When four members of the white supremacist group Rise Above Movement were arrested last week on federal charges that they traveled to Virginia last year with the intent to incite a riot and commit violence, many news outlets referred to the group as an “alt-right fight club.” Others called it “a racist social club.”
The Rise Above Movement, or R.A.M., is far more dangerous than these euphemistic labels suggest. An extreme hate group that grew out of California’s skinhead subculture, R.A.M. calls for the extermination of Jews and other “anti-white” enemies, not to mention the overthrow of the U.S. government.
R.A.M. is one of many violent hate groups that espouse such views. Atomwaffen Division, a neo-Nazi group that is organized into cells and whose name means “atomic weapons” in German, openly aspires to terroristic violence. Proud Boys, another group in the white-power ecosystem, has demonstrated a propensity for extreme violence.
Despite the dangers posed by such groups, many Americans tend to view their violent acts as either the work of a mentally deranged individual or the collective anger of misguided young men who are merely lashing out. This outlook is dangerously naive and one we can no longer afford to indulge.
I recognize white extremism, and violent extremism of all kinds, because it was once the currency that ruled my life.
According to the Southern Poverty Law Center, the number of hate groups in the U.S. grew from 784 to 917 between 2014 and 2016. There are now 954 hate groups across the country. Some of these groups include “pro-white” militia that are engaged in paramilitary-style training, learning hand-to-hand combat and guerilla warfare techniques and planning strategic attacks on critical infrastructure.
If jihadists were plotting any of the above on American soil — to kill American citizens and take out U.S. power grids, among other things — our collective response would be far less permissive. Put another way, if these extremists had brown skin, we would call them terrorists.
Instead, we wave away their threats and do so despite this glaring fact: White extremists have committed nearly 75% of all terrorist attacks on American soil since September 11.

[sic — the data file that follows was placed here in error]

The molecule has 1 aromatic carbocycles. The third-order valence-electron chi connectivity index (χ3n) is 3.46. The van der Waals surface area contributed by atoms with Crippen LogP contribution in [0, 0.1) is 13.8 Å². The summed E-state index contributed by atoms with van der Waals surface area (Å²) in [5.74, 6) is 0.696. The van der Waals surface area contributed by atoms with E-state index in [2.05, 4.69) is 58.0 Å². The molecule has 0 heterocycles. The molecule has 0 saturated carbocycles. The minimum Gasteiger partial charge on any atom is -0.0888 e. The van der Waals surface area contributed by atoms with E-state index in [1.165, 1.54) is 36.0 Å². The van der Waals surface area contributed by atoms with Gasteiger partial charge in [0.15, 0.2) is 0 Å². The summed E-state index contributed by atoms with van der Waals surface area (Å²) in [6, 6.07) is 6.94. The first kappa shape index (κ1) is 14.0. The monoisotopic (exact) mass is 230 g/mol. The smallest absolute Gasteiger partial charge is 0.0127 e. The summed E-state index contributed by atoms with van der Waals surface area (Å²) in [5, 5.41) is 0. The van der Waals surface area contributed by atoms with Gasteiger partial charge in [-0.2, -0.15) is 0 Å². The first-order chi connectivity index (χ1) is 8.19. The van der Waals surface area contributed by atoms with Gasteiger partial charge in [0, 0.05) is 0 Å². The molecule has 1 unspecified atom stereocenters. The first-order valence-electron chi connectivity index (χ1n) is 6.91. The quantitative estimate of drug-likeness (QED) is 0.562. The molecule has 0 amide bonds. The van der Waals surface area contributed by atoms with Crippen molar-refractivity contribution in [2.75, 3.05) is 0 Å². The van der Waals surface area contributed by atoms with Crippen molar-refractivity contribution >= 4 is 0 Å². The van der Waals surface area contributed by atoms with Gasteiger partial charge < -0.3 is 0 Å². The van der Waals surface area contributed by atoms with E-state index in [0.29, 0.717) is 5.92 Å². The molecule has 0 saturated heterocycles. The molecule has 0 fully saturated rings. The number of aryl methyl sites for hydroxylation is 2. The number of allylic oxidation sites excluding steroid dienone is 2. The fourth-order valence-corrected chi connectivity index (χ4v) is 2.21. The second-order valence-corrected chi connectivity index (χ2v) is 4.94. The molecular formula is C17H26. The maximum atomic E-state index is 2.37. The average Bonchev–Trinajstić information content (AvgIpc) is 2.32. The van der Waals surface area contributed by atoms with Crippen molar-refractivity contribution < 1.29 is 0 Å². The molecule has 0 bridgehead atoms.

I recognize white extremism, and violent extremism of all kinds, because it was once the currency that ruled my life. In 1987, at the age of 14, I was recruited into America’s first white-power skinhead hate group, the Chicago Area Skinheads, or C.A.S.H.
By 17, I was fronting one of the country’s earliest “hate rock” bands, using music as a recruitment tool — music that would later find its way to Dylann Roof, four months before he killed nine African American churchgoers at Mother Emanuel A.M.E. in Charleston, S.C.
Throughout the early 1990s, I led a cell of the Hammerskin Nation, one of the most violent hate groups in the world. I read “Mein Kampf,” tattooed swastikas on my body and stockpiled weapons for a “white revolution.” I nearly became implicated in a plot that involved funding from Moammar Kadafi, who wanted to ignite a race war against American Jews.
Through the compassion of the people I once believed I hated, I was given the opportunity to crawl my way out of white supremacist beliefs in 1996. For the last 20 years, I have worked to dismantle the monster I helped create.
When the marchers in Charlottesville, Va., chanted “blood and soil,” I knew I was hearing a sanitized version of “race and nation,” which scores of violent Nazis, myself included, shouted decades ago at events similar to the “Unite the Right” rally.
Inspired by the writings of Hitler and the idea of “white jihad,” members of groups like R.A.M. and Proud Boys don’t need much provocation to become violent. Indeed, members of Atomwaffen Division have been charged in five killings over the past two years.
Samuel Woodward, the 20-year-old Newport Beach man charged with stabbing a former high school classmate nearly 20 times, is reportedly a member of Atomwaffen.
In Reston, Va., a 17-year-old Atomwaffen member was charged last year with murdering his girlfriend’s parents, reportedly because they had forbidden their daughter from dating him.
In Tampa, Fla., Devon Arthurs, a 19-year-old former Atomwaffen devotee who converted to radical Islam, was charged last year with shooting two of his neo-Nazi roommates after they ridiculed his sudden transformation.
In a separate case, another of Arthurs’ roommates, Brandon Russell, 22, an Atomwaffen leader, was arrested for possessing radioactive material and bomb-making devices. Among his possessions, police found a framed photo of Oklahoma City bomber Timothy McVeigh.
It is true that the leaders of such groups draw in disillusioned young men who believe the world has sidelined them. But just because their members look familiar to many Americans does not make them less dangerous. Their violence is part of a growing pattern of domestic terrorism and should not be excused as an adolescent blip.
Adolf Hitler also understood the strategic utility of empowering young people, feeding them a one-sided worldview built on propaganda and channeling their frustrations, real or imagined, toward a manufactured enemy.
Before the Third Reich murdered tens of millions of people, it began in small Munich beer halls, just a few loyal street thugs with a social club.